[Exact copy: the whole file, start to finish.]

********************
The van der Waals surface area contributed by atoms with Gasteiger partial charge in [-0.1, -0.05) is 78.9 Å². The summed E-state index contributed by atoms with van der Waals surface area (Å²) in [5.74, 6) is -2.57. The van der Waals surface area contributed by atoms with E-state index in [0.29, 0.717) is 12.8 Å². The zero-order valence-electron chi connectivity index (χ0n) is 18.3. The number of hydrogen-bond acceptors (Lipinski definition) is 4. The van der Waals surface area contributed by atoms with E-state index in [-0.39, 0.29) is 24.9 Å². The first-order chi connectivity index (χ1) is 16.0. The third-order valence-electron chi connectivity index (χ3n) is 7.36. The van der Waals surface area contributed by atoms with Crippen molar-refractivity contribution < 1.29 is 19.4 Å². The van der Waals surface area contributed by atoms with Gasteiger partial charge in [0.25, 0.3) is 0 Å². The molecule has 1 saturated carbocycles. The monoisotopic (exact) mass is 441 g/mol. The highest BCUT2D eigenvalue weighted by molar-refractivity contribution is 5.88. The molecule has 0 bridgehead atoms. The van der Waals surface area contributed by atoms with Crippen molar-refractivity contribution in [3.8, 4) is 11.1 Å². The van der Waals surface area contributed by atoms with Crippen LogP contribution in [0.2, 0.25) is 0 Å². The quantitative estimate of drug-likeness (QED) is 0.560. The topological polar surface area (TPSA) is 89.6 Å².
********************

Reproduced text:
The van der Waals surface area contributed by atoms with Gasteiger partial charge in [-0.1, -0.05) is 78.9 Å². The summed E-state index contributed by atoms with van der Waals surface area (Å²) in [5.74, 6) is -2.57. The van der Waals surface area contributed by atoms with E-state index in [0.29, 0.717) is 12.8 Å². The zero-order valence-electron chi connectivity index (χ0n) is 18.3. The number of hydrogen-bond acceptors (Lipinski definition) is 4. The van der Waals surface area contributed by atoms with E-state index in [-0.39, 0.29) is 24.9 Å². The first-order chi connectivity index (χ1) is 16.0. The third-order valence-electron chi connectivity index (χ3n) is 7.36. The van der Waals surface area contributed by atoms with Crippen molar-refractivity contribution < 1.29 is 19.4 Å². The van der Waals surface area contributed by atoms with Gasteiger partial charge in [0.25, 0.3) is 0 Å². The molecule has 1 saturated carbocycles. The monoisotopic (exact) mass is 441 g/mol. The highest BCUT2D eigenvalue weighted by molar-refractivity contribution is 5.88. The molecule has 0 bridgehead atoms. The van der Waals surface area contributed by atoms with Crippen molar-refractivity contribution in [3.8, 4) is 11.1 Å². The van der Waals surface area contributed by atoms with Crippen LogP contribution in [0.2, 0.25) is 0 Å². The quantitative estimate of drug-likeness (QED) is 0.560. The topological polar surface area (TPSA) is 89.6 Å².